Finally, homeschool isn’t for everyone. Some schools will allow dancers to leave early and skip out on elective and PE classes in exchange for their dance school to sign off on hours. This allows for more hours of dance. And, you should never compromise the quality of education for your dancing because an education is something that no one can take away. You also will need it as a backup plan if you get injured or if you don’t get a contract.
It is that time of year again… as cliché as that line is, in ballet, we cycle through each season and either love or dread this time of year. The day after Halloween usually means Christmas is already up in stores and there is a high probability of hearing this music outside the studios at least once a day at either a Starbucks, Department Store or on the Radio… Yup… It is Nutcracker time.
Tonight was a great night for me. Christmas definitely came early for me. You see, my day started off pretty lame, because of a meeting running over, I was missed Ballet Arizona‘s Performance of Swan Lake featuring ABE CoverGirl Mimi Tompkins. This also meant I missed out on hanging out with ABE’s Ashley Baker. Then I was bogged down by drama from my previous job, that I am staying out of. Needless to say, it basically has been the subject of my life for the past week. But then, while trying to figure out logistical things in my life, a random friend request came to me on the Facebook. At first, I was like who is this? Then I realized who it was and got excited. We started talking over Facebook and basically, it resulted in a dream come true for me. (If you are a ballet teacher, you will LOVE this, like die over it, drool over it, use it to death etc). Literally, it is a dream come true, for me… and for like thousands of ballet teachers out there… So excited.
If you aren’t following on Instagram- this week/month I am releasing all of the roles in the Nutcracker. (@aballeteducation)
Remember, during Nutcracker Season, with all of the rehearsals, just try not get injured. Stay warm in between rehearsals and runs. Arleo Backwarmers and Rubia Wear Legwarmers is the way to go… Also a Uniqlo Vest… and moon boots / booties. And while we are at it… a scarf, sweatpants, trash bags and you might as well get your stretchers out as well. With Nutcracker around the corner, it means the countdown to YAGP has started and auditions for Summer Courses…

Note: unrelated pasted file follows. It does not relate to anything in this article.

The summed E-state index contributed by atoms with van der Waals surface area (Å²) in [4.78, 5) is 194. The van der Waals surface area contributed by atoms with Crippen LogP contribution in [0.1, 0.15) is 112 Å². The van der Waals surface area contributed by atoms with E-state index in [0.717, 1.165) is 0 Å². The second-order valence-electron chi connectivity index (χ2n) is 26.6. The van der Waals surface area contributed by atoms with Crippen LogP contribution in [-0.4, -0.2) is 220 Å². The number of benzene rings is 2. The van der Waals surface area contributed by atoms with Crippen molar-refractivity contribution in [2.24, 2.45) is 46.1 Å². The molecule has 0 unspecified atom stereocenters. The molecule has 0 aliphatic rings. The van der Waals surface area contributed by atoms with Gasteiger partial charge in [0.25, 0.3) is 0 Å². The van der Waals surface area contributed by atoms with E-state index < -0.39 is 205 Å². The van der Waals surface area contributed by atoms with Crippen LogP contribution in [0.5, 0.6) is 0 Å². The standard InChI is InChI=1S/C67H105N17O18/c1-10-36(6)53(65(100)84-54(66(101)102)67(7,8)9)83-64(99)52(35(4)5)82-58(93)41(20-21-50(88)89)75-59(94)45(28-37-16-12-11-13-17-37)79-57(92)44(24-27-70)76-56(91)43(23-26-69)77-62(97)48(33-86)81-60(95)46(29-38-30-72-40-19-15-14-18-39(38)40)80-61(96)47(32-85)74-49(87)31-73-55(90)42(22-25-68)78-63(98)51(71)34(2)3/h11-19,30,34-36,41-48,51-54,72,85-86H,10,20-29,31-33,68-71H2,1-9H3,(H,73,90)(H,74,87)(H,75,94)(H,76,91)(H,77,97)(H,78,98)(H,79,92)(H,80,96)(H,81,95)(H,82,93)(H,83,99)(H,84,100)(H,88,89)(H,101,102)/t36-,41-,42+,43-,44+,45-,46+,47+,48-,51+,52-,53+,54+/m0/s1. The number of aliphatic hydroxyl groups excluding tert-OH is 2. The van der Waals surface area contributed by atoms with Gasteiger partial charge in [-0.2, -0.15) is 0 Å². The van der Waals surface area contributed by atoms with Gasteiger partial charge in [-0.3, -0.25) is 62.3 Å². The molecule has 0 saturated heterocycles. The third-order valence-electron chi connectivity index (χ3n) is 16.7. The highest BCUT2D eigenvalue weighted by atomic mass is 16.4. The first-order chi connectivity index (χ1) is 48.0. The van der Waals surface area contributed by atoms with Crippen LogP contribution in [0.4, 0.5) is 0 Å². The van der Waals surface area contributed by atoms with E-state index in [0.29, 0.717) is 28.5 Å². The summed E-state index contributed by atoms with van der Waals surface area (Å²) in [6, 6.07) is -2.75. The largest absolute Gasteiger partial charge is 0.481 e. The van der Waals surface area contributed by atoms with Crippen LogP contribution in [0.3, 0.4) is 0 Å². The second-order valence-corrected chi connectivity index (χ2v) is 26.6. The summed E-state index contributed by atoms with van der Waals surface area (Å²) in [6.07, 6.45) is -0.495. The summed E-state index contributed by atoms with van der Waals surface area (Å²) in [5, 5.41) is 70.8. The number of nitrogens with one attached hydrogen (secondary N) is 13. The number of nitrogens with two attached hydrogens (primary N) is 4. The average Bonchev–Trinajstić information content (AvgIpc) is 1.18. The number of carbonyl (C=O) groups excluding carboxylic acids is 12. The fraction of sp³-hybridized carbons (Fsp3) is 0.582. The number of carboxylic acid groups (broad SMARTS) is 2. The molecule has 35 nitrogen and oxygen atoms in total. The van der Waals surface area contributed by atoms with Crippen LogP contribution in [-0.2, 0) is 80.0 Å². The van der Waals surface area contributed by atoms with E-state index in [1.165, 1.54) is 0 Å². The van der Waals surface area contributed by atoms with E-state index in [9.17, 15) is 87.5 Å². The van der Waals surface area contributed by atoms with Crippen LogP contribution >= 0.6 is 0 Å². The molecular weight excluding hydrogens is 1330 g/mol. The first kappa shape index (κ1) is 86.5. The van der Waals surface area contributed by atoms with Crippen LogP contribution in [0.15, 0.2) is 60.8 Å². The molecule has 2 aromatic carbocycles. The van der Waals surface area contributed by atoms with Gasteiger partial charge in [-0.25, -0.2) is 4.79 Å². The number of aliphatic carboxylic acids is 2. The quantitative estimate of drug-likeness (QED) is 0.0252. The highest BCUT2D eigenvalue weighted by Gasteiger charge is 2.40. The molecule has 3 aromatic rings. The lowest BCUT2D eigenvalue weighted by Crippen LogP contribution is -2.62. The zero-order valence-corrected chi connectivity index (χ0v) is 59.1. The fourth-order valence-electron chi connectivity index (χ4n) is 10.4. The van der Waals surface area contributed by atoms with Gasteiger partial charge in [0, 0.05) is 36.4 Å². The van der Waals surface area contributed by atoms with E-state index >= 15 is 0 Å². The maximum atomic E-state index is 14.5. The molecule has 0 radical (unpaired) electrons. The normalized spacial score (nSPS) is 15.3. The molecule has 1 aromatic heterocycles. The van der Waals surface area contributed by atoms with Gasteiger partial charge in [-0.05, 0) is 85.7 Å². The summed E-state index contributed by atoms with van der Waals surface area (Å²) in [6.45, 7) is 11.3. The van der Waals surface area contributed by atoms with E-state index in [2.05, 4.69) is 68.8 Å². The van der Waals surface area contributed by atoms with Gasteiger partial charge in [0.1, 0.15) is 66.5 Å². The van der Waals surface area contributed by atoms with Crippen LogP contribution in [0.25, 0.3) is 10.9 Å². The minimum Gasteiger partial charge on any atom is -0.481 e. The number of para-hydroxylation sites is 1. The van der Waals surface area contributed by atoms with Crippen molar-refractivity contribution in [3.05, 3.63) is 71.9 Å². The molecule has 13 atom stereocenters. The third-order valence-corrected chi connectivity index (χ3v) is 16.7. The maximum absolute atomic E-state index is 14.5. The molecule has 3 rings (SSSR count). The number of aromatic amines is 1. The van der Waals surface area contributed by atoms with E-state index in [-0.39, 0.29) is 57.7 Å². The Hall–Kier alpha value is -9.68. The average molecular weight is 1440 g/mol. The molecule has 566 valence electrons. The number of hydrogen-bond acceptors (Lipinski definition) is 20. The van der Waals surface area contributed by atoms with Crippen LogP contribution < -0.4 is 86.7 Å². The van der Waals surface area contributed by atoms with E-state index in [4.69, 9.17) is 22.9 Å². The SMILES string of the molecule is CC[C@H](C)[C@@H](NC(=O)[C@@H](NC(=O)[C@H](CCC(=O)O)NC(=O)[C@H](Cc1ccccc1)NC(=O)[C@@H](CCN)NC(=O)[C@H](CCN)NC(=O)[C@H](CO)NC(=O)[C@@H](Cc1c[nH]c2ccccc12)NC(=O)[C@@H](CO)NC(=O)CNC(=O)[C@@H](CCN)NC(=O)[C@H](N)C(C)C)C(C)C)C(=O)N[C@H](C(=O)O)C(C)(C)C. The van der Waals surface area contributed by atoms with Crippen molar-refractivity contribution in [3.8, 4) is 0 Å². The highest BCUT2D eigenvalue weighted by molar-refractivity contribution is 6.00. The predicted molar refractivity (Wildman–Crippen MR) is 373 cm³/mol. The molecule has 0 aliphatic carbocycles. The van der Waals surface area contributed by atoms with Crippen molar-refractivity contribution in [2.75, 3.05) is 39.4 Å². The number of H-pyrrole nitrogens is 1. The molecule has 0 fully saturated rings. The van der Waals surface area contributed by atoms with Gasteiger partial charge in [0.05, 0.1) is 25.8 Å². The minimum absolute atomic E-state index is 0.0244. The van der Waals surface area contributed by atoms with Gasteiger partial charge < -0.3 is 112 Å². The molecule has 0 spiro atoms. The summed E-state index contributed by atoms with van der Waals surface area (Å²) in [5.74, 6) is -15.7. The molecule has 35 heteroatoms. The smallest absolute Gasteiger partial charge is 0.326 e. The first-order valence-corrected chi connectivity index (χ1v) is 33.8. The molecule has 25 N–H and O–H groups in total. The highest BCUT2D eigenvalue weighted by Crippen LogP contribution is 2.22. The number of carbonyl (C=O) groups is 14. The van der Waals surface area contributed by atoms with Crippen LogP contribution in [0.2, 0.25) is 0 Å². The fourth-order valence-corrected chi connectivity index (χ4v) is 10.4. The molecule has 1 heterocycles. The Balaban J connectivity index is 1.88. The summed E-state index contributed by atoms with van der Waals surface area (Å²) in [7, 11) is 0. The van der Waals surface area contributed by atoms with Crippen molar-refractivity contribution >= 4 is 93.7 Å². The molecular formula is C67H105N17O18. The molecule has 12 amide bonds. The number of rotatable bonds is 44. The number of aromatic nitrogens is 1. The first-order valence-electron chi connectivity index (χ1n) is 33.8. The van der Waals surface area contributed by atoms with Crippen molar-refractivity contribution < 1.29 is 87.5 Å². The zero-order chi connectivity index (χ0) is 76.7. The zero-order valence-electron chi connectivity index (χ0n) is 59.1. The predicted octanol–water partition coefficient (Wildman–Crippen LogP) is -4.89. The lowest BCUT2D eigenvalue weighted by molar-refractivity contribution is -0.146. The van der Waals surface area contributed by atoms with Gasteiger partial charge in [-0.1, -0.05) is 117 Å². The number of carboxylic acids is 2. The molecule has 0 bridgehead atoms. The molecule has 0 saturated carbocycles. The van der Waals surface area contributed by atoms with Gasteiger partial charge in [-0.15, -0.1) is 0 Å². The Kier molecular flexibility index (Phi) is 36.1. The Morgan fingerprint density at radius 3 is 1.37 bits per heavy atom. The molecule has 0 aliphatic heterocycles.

Issue 8 for a Ballet Magazine is coming together nicely.
The Guide to Pas De Deux was Released Today/ On Sale for $9.99 / Click the Pic to Buy /
It is no secret that between physics, anatomy, and kinesiology, that ballet technique has literally been perfected to a science. Now, dancers are pushing their bodies even harder, pushing it to the limits to achieve something new, something unseen and something exciting. Dancers are training as hard as ever, and training smarter than any other previous generation. The access and exposure to resources young dancers have now is insane. Ten-year-olds are now becoming insane technicians all before their bodies change. Thirteen-year-olds are now pushing technique and artistry. Sixteen-year-olds are looking like prime dancers, and eighteen-year-olds are killing themselves in the corps de ballet.
Elisabeth Beyer, Satanella Variation, YAGP 2017 FINAL ROUND, winner of the Natalia Makarova Award, and winner of the Moscow Ballet Competition.
As the years have unfolded, dance has progressed at such a fast rate, a rate that I don’t think anyone saw coming. The finesse, the artistry, the acting, and the tricks are all combined to create these mega-monster dancers. These dancers right now are all between the ages of ten and sixteen and are kicking butt. They are dominating the competition circuit, they are dancing every genre of dance, and they are already making appearances at international galas. They are showing the finesse of technique, budding artistry, and emotion depth that has been in the lack for a long time now.
Are students peaking too early? In recent conversations with colleagues across America, there are two problems that are facing young dancers today. The first question asked is, “Are students peaking too early?” and the second question, “Is the job market able to accommodate these dancers?” As dance has always been for the young, it seems that we are now facing the dilemma of bringing back the infamous baby ballerina or watching some of the world’s best talent sit in the corps.
So, if a student like this doesn’t burn out, if they don’t get injured (and they shouldn’t unless a horrible accident), what do they do? Do they audition at fifteen, get into a trainee program, join the second company at sixteen for two years, and then join as an apprentice at eighteen, and they get their corps contract. They sit in the corps for three to five years until a soloist spot opens up, and become a principal in a few years after that? If that is the case and a dancer peaks at sixteen, that usually means, that their prime years will be done before they are even a principal. A dancer’s body usually has somewhere between ten to twelve years of prime dancing from the time they peak. Back in the day, dancers would peak somewhere around twenty-one. When their bodies curate technique as second nature, artistry and freedom of expression click, and their dancing intensifies. So from the time they peak, if they get ten years… This new generation of dancers will have their prime years between sixteen and twenty-eight.